Newspaper Page Text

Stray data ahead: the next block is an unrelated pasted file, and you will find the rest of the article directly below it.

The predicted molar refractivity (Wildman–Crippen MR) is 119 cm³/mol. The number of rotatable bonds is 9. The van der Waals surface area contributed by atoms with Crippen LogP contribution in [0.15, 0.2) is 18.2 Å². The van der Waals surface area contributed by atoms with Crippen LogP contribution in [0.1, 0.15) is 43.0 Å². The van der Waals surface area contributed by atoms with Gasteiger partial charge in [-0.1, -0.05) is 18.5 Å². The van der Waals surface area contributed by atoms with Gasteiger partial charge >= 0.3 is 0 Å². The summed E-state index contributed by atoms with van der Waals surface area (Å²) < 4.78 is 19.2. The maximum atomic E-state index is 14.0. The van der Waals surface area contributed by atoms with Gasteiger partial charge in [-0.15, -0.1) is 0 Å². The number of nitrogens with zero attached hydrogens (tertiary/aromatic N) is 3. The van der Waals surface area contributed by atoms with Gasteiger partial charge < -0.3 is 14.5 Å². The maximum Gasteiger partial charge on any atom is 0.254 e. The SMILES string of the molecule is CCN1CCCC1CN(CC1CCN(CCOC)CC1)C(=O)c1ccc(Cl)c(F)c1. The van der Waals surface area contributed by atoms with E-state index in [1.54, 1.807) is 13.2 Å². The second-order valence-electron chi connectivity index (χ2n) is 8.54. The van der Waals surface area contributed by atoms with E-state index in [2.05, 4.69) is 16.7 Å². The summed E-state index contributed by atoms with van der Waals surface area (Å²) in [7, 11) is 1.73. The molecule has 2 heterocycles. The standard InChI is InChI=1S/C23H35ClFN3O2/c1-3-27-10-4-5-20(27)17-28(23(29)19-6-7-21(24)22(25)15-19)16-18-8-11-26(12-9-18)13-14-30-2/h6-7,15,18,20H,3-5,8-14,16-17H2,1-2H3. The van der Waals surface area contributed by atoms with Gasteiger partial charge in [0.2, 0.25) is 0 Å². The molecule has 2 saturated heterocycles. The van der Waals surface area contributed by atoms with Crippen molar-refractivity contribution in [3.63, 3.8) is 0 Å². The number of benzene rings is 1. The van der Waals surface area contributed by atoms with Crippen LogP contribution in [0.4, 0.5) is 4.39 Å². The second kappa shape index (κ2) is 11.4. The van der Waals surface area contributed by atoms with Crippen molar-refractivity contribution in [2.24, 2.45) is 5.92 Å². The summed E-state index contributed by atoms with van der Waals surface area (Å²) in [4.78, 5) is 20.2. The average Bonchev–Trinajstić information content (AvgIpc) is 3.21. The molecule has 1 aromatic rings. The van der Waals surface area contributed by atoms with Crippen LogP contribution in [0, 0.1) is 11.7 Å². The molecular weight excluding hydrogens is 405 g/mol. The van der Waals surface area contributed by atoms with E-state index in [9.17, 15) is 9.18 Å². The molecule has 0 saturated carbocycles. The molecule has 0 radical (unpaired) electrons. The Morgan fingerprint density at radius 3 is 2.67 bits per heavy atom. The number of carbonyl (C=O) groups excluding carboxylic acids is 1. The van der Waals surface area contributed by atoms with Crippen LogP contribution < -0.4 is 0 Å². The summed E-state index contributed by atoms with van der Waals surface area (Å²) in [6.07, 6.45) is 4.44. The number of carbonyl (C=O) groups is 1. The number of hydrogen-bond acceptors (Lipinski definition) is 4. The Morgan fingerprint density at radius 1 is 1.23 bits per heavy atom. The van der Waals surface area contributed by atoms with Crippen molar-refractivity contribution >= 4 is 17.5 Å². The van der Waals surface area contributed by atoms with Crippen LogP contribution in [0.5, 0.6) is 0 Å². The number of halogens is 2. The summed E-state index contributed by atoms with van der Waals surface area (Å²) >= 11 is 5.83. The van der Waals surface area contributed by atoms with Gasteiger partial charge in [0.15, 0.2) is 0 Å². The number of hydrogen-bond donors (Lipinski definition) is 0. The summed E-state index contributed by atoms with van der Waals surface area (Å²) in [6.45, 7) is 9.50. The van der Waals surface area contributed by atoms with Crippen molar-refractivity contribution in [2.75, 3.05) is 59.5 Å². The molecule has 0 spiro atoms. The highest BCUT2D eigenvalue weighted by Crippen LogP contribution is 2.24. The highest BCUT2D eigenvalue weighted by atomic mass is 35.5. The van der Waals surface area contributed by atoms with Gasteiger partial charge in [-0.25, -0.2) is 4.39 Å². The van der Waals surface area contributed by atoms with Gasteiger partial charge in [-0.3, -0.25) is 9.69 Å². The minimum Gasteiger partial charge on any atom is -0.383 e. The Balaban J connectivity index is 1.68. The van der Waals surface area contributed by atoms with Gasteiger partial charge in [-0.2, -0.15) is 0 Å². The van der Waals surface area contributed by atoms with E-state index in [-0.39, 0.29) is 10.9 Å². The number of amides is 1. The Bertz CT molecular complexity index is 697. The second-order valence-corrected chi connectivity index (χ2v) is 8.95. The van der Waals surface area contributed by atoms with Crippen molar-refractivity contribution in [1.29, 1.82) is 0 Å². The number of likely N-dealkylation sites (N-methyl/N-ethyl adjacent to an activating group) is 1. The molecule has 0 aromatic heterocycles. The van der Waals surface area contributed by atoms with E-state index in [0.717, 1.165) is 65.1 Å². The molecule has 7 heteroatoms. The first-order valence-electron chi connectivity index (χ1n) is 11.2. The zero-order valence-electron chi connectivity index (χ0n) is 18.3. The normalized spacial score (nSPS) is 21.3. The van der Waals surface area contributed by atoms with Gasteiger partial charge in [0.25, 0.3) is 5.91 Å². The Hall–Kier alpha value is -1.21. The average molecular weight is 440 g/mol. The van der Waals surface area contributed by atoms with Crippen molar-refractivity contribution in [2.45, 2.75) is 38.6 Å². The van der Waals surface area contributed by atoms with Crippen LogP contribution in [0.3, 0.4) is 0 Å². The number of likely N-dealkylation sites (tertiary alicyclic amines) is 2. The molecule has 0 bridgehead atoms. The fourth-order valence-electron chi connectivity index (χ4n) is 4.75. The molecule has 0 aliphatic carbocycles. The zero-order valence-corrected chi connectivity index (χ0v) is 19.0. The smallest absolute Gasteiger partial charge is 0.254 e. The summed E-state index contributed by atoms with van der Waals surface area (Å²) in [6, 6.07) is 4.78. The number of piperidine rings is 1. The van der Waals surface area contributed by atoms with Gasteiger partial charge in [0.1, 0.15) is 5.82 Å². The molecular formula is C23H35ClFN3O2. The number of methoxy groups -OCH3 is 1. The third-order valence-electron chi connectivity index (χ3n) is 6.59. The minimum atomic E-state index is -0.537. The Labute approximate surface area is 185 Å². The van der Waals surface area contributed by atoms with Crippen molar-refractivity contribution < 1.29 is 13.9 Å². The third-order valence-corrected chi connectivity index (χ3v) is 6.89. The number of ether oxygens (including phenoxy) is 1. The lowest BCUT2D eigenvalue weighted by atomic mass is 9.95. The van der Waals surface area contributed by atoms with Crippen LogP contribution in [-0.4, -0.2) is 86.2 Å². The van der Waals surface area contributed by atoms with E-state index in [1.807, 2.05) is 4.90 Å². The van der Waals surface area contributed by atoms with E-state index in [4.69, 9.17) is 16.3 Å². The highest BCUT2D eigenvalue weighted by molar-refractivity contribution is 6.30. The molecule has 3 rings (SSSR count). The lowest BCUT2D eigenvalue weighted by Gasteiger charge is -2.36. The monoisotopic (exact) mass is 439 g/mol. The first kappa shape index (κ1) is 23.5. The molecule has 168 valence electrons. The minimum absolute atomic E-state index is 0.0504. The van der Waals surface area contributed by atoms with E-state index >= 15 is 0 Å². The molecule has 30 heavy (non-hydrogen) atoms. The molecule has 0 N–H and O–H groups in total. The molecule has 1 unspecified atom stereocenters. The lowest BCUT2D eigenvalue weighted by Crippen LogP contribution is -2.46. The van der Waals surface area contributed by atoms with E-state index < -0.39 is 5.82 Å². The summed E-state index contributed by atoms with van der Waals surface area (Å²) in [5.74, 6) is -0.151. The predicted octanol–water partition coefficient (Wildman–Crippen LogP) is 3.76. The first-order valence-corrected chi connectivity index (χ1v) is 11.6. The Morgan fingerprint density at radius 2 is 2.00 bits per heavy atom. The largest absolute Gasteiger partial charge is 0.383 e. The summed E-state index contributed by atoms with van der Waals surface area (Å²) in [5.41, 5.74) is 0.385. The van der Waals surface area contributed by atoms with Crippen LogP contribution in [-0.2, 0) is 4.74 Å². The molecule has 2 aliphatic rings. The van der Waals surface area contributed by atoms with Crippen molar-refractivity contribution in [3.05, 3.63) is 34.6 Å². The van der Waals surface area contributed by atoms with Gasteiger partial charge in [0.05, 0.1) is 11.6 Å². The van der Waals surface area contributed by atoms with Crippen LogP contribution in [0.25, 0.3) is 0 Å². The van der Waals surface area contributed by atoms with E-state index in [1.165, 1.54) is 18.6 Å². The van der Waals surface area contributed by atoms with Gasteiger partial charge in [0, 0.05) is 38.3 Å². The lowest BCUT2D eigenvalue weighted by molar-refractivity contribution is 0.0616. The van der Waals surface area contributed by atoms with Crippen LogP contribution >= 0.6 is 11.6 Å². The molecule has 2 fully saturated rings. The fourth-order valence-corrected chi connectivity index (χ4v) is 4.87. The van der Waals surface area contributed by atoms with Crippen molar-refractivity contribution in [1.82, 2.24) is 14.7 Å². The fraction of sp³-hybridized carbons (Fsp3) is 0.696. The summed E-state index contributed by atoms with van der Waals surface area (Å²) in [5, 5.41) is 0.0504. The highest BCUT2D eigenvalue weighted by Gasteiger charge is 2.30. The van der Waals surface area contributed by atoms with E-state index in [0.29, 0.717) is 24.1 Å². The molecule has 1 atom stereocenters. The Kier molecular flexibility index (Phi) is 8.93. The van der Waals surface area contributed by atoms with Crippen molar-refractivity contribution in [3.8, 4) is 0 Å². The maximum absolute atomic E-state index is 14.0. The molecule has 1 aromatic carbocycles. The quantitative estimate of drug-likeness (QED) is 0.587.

WM. H. STBWART, Bd. Mid Pub. Salisbury, N. C ,Mar 20 h, 1907. Published Every Wednesday at ISO West Innlss Street Subscription Price 91 P*r year strictly cash in advanoe Entered as second-class matter Jan. 10th. 1905, at the poet office at Salis bury, N. C., under th« act of Congress of March 9rd, 1997. Mr. Vanderford’s candidacy is now quite encouraging. The re cent rulings of the executive com mittee has greatly strengthened him. It is a strange thing that good citizens will vote for and support men for municipal office, that they would not think of trusting to handle thei? private business. There ought to be no trouble in finding suitable men in Salis bury for aldermanic timber. We have plenty of them in each ward and we should make it a point to select the best. If the Democracy would throw some of the little political pmsti tutes, it is now encumbered with, overboard, its voting strength would be materially increased there* y. But is this gag rule to continue till only the dictators remain? It is with great pleasure we note the appointment of Hayd e n Clement, Esq., of this city, to the position of Assistant Attorney General, a position created by the last legislature. Mr. Clement is a young man of many excellent qualifications and will no doubt fill the position in a very credita ble manner. The man who refuses to abide by the action of a party that steals his franchise, or allows it to be stolen, in its primary, and gives it to another, is more honorable and trustworthy than the little political prostitute who wears a boss’ collar that comes up so far above his ears that he cannot tell the difference between day and night. A noted English lawyer once remarked that he would under take to drive a coach and four through any act of parliament. One might almost do che same with the recorder bill. It is de cidedly ambiguous in places, is lo >sely worded, is susceptible of a variety of constructions, and with al, such a bill as a good lawyer would have no difficulty in tear ing all to pieces. It is a peculiar thing to see how some people will vote for a can didate- because a little curbing or a few shovels full of cinders, or sand, has been thrown on a pave ment near his residence. Why not elect a man who will do these things because it is his duty to do bo, not because he believes he is buying your votes with the city’s money. Citizens and taxpayers should be above such traffic. They should demand proper at tention to their streets and side walks and remain free to vote as their consciences dictate. It has been circulated that the friends of prohibition in Salis bury are making preparations for the purpose of holding an election in Salisbury at some early date. We do not doubt that these good people would gladly take advant age of any favorable opportunity that might present -itself. But after careful inquiry nothing can be learned of such a movement, in fact the report seems to have been circulated for reasons just the reverse, in other words to f lghten the bar men into a more determined fight against Mr. Van derford and thus possibly aid in Boydeu’s re-election. That is all there is in the story, merely a cheap piece of campaign bun combe, originated in a large, lurid vacuum and without sufficient vi tality to bear repeating. i Mi it ■n»»— Great stress has been laid on the alleged fact that the expense of a recorder’s court here will be but, $720 a year. This is mis leading. whether intentionally so or not, we do not know. The bill says the compensation of the re corder shall not be less than $60 per month, but there is nothing in the bill to prevent the alder men paying this official $5,000 a year, if they see fit to do so. Be sides this the bill provides for a recorder’s clerk, and he will have t > be paid. Thero is little need, we think, to worry over the mat ter, for it is doubtful if the meas ure will be carried at the election in May. However, when we at tempt to explain the provisions of ihe bill to the voters of the. city, it is just as well to state tacts and not draw on our imagination. As the Salisbury and Rowan Democracy is now constituted it can elect any candidate it may see fit to nominate^ It can elect a negro with convict Btripes on him as easily as our most reputa ble citizen, that is, if the party stands together, as it has, and votes for the nominee merely be cause he is labeled “Democrat,” This is a very dangerous position for a party controlled by corrup tionists to ge't into. This is why some exceedingly unworthy men were elected last fall, and, it will be the responsible factor if these fellows are ever re-elected. . The present efforts of those who are now daring - to make rules by which freemen must abide in or der to vote in the coming munici pal primary, is by no means cred itable to anything that has a semblance of Democracy about it. It is a dastardly effort to kick out some of the best men in the party, merely to assist the present mayor to break the third term rule and to tie the hands and better judg ment of the voters two years hence. In short they hope to break this rule to re-elect Boyden and make the voters obligate themselves to stand by this same rule two years hence and reflect the present county officials. Are freemen going to allow themselves to be handled thus? Who are these men and of wHat authority have they to say how you shall vote now or at some future date? Such usurpation of authority and dictatorial methods may be used to tide over matters in a case of emergency, they may succeed, they may even flourish for a time, but so sure as death there will, sooner or later, be an end of it. As for us, we believe in the jus tice and righteousness of our peo ple and are content to leave it with them. ECZEMA GERM DISCOV ERED. Dr. Dennis, Well Known Specialist, Ex plains Discovery in Official Report. In a paper read before the National Medical Society in Chicago. Dr D I) Dennis explained his experiments which lead up to the dis covery of the eczema germ This discovery has settled the long disputed questions that akin diseases are due not to conditions of the blood but to disease of the skin itself Dr Dennis explained that cures could be effected only by cu ing the skin through the skin The majority of skin suf ferers, he said, were entirely healthy in all respects showing no pathological symptoms By applying certain harmless vegetable In gradients direct to the injured skin the doc tor explained how the diseased condition could he relieved instantly, taking away the terrible itch and leading to an early cure The reading of the paper was followed by a general discussion in which a number of Chicago’s most eminent physicians partici pated In reply toseveral questions. Dr Den nis defended his course in having permitted the D D D Co, of Chicago, to out out his pre scription in original bottles to be sold at *1 a bottle, instead of stating bis formu a only to brother physicians who could then prescrilie the remedy Dr Dennis said there were thous ands of sufferers from skin diseases who could not or would not pay the regular fees for being under the care of a physician, so that the same results could be accomplished by <eiling‘’D D D Prescriptions" In original boities through druggists He declared tha'. he did not «onsider h is remedy a patent med Icin ■ i 1 the ordinary sense of the word, which was evidenced by the fact that while soi e hr ther physicians had apparently gr.iwn jealous of him, oil ers wi te freely directing their patients to use HDD Prescription for eczema and similar diseases After Dr Dennis had concluded Dr \ B Hartley, of Albany, N Y, read a paper on tubercular infect cns—T W Uriines' Drug Store KILLthe COUGH I and CURE the LUS^QSg Wl™ Dr. King’s New Discovery ___ Consumption Price FOR I OUGHSand 50c & $1.00 \^OLDS Free Trial. Surest and Quickest Cure for all THROAT and LUNG TROUB LES, or MONET BACK. THE V0TIN6 TEST. Democratic Executive Committee Pre scribes a Test for Voters. At- a meeting held Monday night the Democratic Executive Committee adopted the following resolution: Whereas, every Democratic party is intended to be a primary, as Jfar as possible, for all white Democratic voters residing with in the limits of the' territory in which the primary is opsrative. Therefore, be it Resolved, that any white person who shall be qualified to vote in the Salisbury c ty election of May 1907, and who has heretofore affiliated with the Democratic party by voting the Democratic ticket in state, county and city elections, or who shall declare to the managers of the election that he will support ■ the candidates nominated by the l/tJLUUnablU a ha LWj uuuuujr nun Congressional conventions of 1908 and the candidates nominated by the Democratic Salisbury City Convention of 1907, shall be en titled to vote in the Salisbury city legalized primary of the Democratic party on April 16, 1907: provided, that it shall not be necessary to the qualifications of euy that he Bhall have paid his poll tax for the year 1906. The following resolution was also adopted: That one of the managers in each ward shall act as clerk of the election : and that uo other than one of the manag ers Bhall act as clerk. The following rules governing other matters were also decided upon: That each manager shall re ceive two dollars for his services. That sixty dollars shall be placed in the hands of the Chair man of th9 executive committee to defray the expenses of holding said primary election and print ing the ballots. That if no candidate shall re ceive a majority of all the votes cast in the first primary election, there Bhall be a second primary election at a time to be fixed by the committee, and tl e candidate who shall receive a plurality of all the votes cast in said second pri mary election shall be the nomi nee of the Democratic party. The executive committee shall appoint one bailiff for each pre cinct and he shall be paid $1.50 for his services. The bailiff shall not enter the polling places except it becomes necesssry to preserve order. -• • OUR VOTING GONTEST ENLIVENING. The Votes Getting up Some But Still Room tor Candidates. There are plenty of people all over Rowan who need or want a good buggy and the contest that we are now conducting presents a means of their receiving one with out the expenditure of a cent and with very little effort otherwise. .Tust renew your subscription, 01 subscribe to the Watchman, get in the ra.,e and then take sub scriptions, get your friends to vote for you and help you. Sub scriptions at the pr;ce we are now offering are almost as easily ob tained as the asking. Anybody will take their county paper at 50 cents for a full year. Show the paper and make the proposi tion and you will get nine out of every ten you solicit. The candidates are not greatly on the increase this week, but the votes are. At noon today they stand as follows: Walter Burrage. Richfield, No. 2, N. C ,. 8,850 T. W. Watkins, city, No. 1, 2,050 Rev. H. A. TrexJer, Man ning, ... .*.. 500 Rev. N. D. Bf die, city No. 4.‘- 350 J. W. Kepley, city, No. 5. 225 Miss Carrie E Shaver, Rich field, No. 2, N. C.,. 200 A. Ernest Miller, city, No. 5,. 200 Wm. M. L. Fesperman, city, No. 3,..... . 20.0 John C. Goodman, Cres cent, . 175 J. S. Blackwelder, Moores ville, Np. 3. 150 J. C. Hol&houser, city, No.0,. 125 (John Howard, Salisbury,.. 125 i _ PLAYS AND PLAYERS. _- i In addition to “Paolo and Francesca,” 1 The Lyons Mail,” “Hamlet” and the j tittle Stevenson drama, “Markheim,” j will be features of EL B. Irving’s reper tory in America. _ ; Alexander Clark has be“n engaged to play the leading comedy role in “The Student King,” a comedy opera. The role was played last season by Ray mond Hitchcock. Nance O’Neil has acquired the rights to “The Sorceress,” the Sardou play in which Mrs. Patrick Campbell appeared. Miss O’Neil will discard her repertory and use the play exclusively. William Faversham and Forbes Rob ertson will make a short tour in the spring In a revival of “Othello.” Mr. Robertson will play the title role and Mr. Faversham will be cast as “Iago.” David Belasco is to build a new thea ter in New York on Forty-fourth street between Broadway and Sixth avenue. Plans for the work have already been completed. It Is expected to have the house open for occupancy by the fall of 1907. Mary Shaw has concluded a five years’ contract with Sweely, Shipman & Co. Her first vehicle will be “Alice Slt-by-the-Fire,” and in connection with this tour she will also present Ibsen plays and later in the season “Lady Macbeth.” SHORT STORIES. The black diamond Is so hard that It cannot be polished. The Bermudas have a parliament of thirty-six members, while the number of voters is only 1,200. Promotion used to be most rapid in the French army, but today a man stands a better chance of rising in our own. For a finger nail to reach its full length, an average of seven-twelfths of an inch, from 121 to 138 days of growth are necessary. The population of the United States Is estimated to be 85,000,000, and only 29,000,000 are connected with any church, Catholic or Protestant. Billiards was brought into fashion by Louis XIV. of France-in the seven teenth century, because his doctor or dered him to take exercise after his meals. • To protect an invention all over the world it is necessary to take out sixty four patents in as many different coun tries, the estimated cost of which is 12,500. EDITORIAL FLINGS. Since the London smart set has com menced serving dinners in a balloon, there Is Increased danger of the bibu lously Inclined taking a drop too much. —Washington Post. China is to have a new constitution, but its custodians should be careful that the dowager empress doesn’t see it first. She might need It in her busi ness.—New York Herald. Who says that Kentucky men don’t take any interest in water? It is a man from Covington who has obtained from the Turkish government the sole right of shipping water of the Jordan river to all parts of the world for bap tismal and other purposes. — Boston Globe. One of the college professors has written a magazine article in which he argues that members of his profes sion ought to be paid at least $15,000 a year each. He’s extravagant. That’s as much as the average prize fighter gets for staying twenty rounds.—Chica go Record-Herald. ENGLISH ETCHINGS. More than 2,000 persons die of mea sles in London every year. In High street, Stratford-on-Avon, a restaurant called the Shakespeare is kept by A. Bacon. On Friday parliament meets at noon and rises at 6. On other days the full hours are 2 p. m. to 1 a. m. The members of the Yorkshire (Eng land) brigade volunteers have been ask ed by the colonel to cut off their curls. In the year 1580 it was forbidden to erect fresh buildings in London in any place “where no former hath been , known to have been.” ^ London has purchased Hainault for est for a new park. In 1857 about 100, 000 trees were felled there, but there is a new growth of 30,000. — NEW YORK CITY. There are 14,000 actors who claim their homes are in New York city. There are in New York city 108,000 members of clubs that have an enroll ment of more than 300 members each. There is more money per capita spent In New York city every year for amuse ments than in any other place in the world. New York city’s growth is shown by one little item. The water rents are $50,000 more each month than they were a year ago. Unused personal property in the warehouses of New York city is “eat ing itself up” in storage fees at the rate of $11,700 a day.—New York Her aid. NEW ENGLAND SAYINGS. The still pig eats the swill. A short horse is soon curried. He’s got a gate like a pair of bars. Sitting on the little edge of nothing. I’ll do it In two shakes of a dead lamb’s tail. Her tongue runs as if it was hung in the middle and wagged at both ends. Don’t try to come your dumb Isaacs over me-i. e., mislead me, pull the wool over my eyes.—American Journal of Folklore. CARE OF CLOTHES. How a Well Dressed Womnn Looks After Her Dresses and Lots. The woman who knows how to put away her belongings is not only neat, but economical and generally smart in appearance, says the Kansas City Star. When she comes in from a walk she never hangs up her coat by the loop inside the collar. If she puts it away in the closet she uses a coat hanger; if she leaves it around the room, knowing she may need it soon, she disposes it over the back of a chair that will keep it in shape. The skirts of her gowns never have a stringy look because they ait always hooked and then hung by two loops. For a tailor made skirt she uses a small coat hanger with the ends bent down a little. This keeps the skirt in excellent shape and causes It to hang in even folds. The strings of her un derskirts are tied and the garment is hung by the loops, thus never showing a hump where it has rested on the hook. For the same reason her shirt waists are always hung by the arm holes, unless they have hanging loops. Handsome waists have both sleeves and body stuffed with tissue paper and are then laid In drawers or boxes. Shoes are easily kept in shape by slipping a pair of trees into them as soon as they are removed from the feet. If trees are not available, news paper will do, if it is stuffed in tight. It Is well to roll each veil on a stiff piece of paper. A single foil will often spoil the set of a veil and sometimes even mar the expression of a face. Gloves should always be removed by turning them wrong side out. They should then be turned back again, blown into shape and each Anger smoothed out. Ties, especially four-in hand or golf ties, should be hung to avoid creasing. Hats, of course, should be kept out of the dust and placed so that the trim ming will not be disarranged. This dis position depends so much on the hat and the available space that each wo man must use her own ingenuity. However, it Is safe to say that no hat should be laid flat down "on a shelf. Furs, also, should be protected from dust, and a muff should always be stood on end. How to Wash an Automobile, When the owner of an automobile has engaged a new driver he should stand by to watch the method adopted when the new broom washes the car for the first time, says the Pittsburg Press. If a hose is provided and the new man forthwith plunges a sponge into water and commences to wipe the mud and dust off the paint work it is clear that he does not know his job and should be stopped at once. Mud and dust should never be wiped off, even with a wet sponge, but should be washed away with water just running from the hose pipe without force. It should be sluiced away, and that can not be done properly If the water is pouring forcibly through the nozzle. Where mud has caked upon the car water must be allowed to run gently over the incrustations until they break up and are washed away. Then a clean sponge and clean water must be used for finally washing the paint work when all the mud and grit have disap peared. The final drying and polishing can be done with perfectly clean, grit less chamois leathers. Cars should be washed immediately upon coming Into the garage. Wherever dried mud rests for any time a dull stain remains which nothing will remove. How to Care For a Watch. If a watch is expected to go well and to keep good time, the first and chief demandJt makes is that it should have regular attention, says the Pitts burg Press. As far as possible it should be wound up every day about the same hour, and if it is worn let it be worn regularly, not taken out for three days and then returned to its case for the re mainder of the week. Extremes of temperature should also be avoided, as sudden cold or heat works havoc with a valuable watch and its delicate mechanism. Another point to be noted is that the watch should be kept in the same position. If it is carried by day in an upright position, hang it on a hook at night, preferably against some thing soft. How to Remove Grease From Carpet. Grease may be removed from a car pet by spreading over the spot a thick paste of potter’s clay. Tack down tightly over this some thick brown paper, and at the end of a week re move this paper and brush off the clay. It may be necessary in some cases to repeat this process, but one applica tion is usually sufficient. If the grease has penetrated the floor it may be necessary to raise the carpet and put the clay on the floor In the same man ner if it cannot be removed by hard scrubbing. IIow to Remove Fish Odors. The smell of fish that is so hard to remove from pans and plates by wash ing or soaking will yield to lemon skin rubbed over them. This will kill the flavor of even salt mackerel and salm on in a bakepan. After rubbing with the lemon let the dish stand for a little, then wash in cold water and rinse with hot. How to Polish Mirrors. To polish your mirrors, use a soft sponge dipped in alcohol, rubbing the glass vigorously. Now rub it lightly and quickly with a dry soft”clotli, and finally polish well with tissue paper or I preferably with an old silk handker chief. How to Rid Books of Ink Stnlns. Ink stains may be removed from a book by applying with a camel’s hair pencil a small quantity of oxalic acid diluted with water and then using blot ting paper. Two applications will re move all traces of the ink. Scr.d f:r it. ! Thpre are many things in the catalogue of the Weaver Pianos that ar9 w< rth knowing before y. u purchase a piano of any make. This catalogue will be sent tree on application. A~k for it. WEAVER ORGAN & PIANO CO., Manufacturers, York, Pa SALISBURY MARKETS. Corrected weekly by D. M Miller. Apples, per bushel, $1 25 to $2.00 Bicon, sides’per lb, 11 to 11)4 “ shoulders, per lb, 11 to 12, “ ham. per lb, 14 to 17. *• round, per lb, 10 to 12t£. j Bu! ter, choice yellow, 20 to 25. . Cabbage, per lb 3 ' Chickens, per lb. S'A to 10. ] Corn, per bushel, 80 ; Cotton, per lb, 11. ' Ducks, 20 to 35. | Eggs, per doz, 12)4 to 14. ' Flour,st aight, per sack, $2 00 to $2.25 ' “ pat, $3 00 to I Guineas, 25 to 30. Hay,- per. hundred lbs. 40 to 50 Hides, green, per lb, 0c. to 11 Hides, dry, eer lb, 10 to 12. Honey, per lb, 15 to 20. Lard. N. 0-, per lb, 10 to 13. Meal; bolted, per bu, 85. Oats, per bu, 45 to 50. Onions, per ini $1 00 to $1 10, . Potatoes, Irish, per bu. 90 to 1.00, ] Wheat per bush. 90 to HI i Stomach trouble Is but a symptom of, and not in itself a true disease. We think of Dyspepsia. Heartburn, and Indigestion as real diseases, yet they are symptoms only of a certain specific Nerve sickness—nothing else. It was this fact that first correctly led Dr. Shoop in the creation of that now very popular Stomach | Remedy—Dr. Shoop’s Restorative. Going direct I to the stomach nerves, alone brought that success and favor to Dr. Shoop and his Restorative. With out that original and highly vital principle, no such lasting accomplishments were ever to be had. For stomach distress, bloating, biliousness, bad breatli and sallow complexion, try Dr. Shoop'g Restorative—Tablets or Liquid—and see for your self what it can and will do. We sell and cheer fully recommend Dr. Shoop’s Restorative GRIMES DRUG CO. SPECIAL SALE CABINET PHOTOGRAPHS for One Dollar per Dozen at KLUTTZ & OATES, for 10 dayB only beginning March 18th and good until March 28th only. Gallery, East Council St., Salisbury, N C. Before You Purchase Any Other Write i'HE NEW HOME SEWING MACHINE COMPANY ORANGE, MASS. Many Sewing Machines are made to sell regard less of quality, but the “ New Home” is made b wear. Our guaranty never 'runs out. We make Sewing Machines to suit all condition^ if the trade. The 64 New Home” stands at the Lead of al 1 High-^radefamily sewing machines Sold by authorized dealers only* FOR SALE BY W. M. RUTH, Salisbury, N. C. The Publisher’s ClaimsSustained United States Court of Claims Ti e Publishers of Webster's International Dictionary allege that it “is, in fact,the popu lar Unabridged thoroughly re-edited in every detail, and vastly enriched in every part, witn the purpose of adapting it to meet the larger a d severer requirements of another genera tion.” We are of the opinion that this allegation most clearly and accurately describes the work that has been accomplished and the result that has been reached. The Dictionary, as it now elands, has been thoroughly re ed i ted in every detail, has been corrected in every part, and is admirably adapted 1 o meet the larger and severer requirements of a generation wiiich demands more of popular philological knowledge than any generation that the world hasever contained. It is perhaps needless to add that we refer to the dictionary in our Judicial work as of the highest authority in accuracy of defini tion ; and that in the future ns iuthe past it will be the source of constant reference. CHARLES C. NOTT, Chief Juitloo. LAWRENCE WELDON. JOHN DAVIS, STANTON J. PEELT.E, CHARLES B. HOWRY JudgM, The above refers to WEBSTER'S INTERNATIONAL DICTIONARY THE GRAND PRIZE fthehighest award) was given to the Interna tional at the World’s lair, fct. Louis. GET THE LATEST AND BEST You will he interested in our specimen pages, sent free, G.&.C. MERRIAM CO., PU3USHERS, SPRINGFIELD, MASS.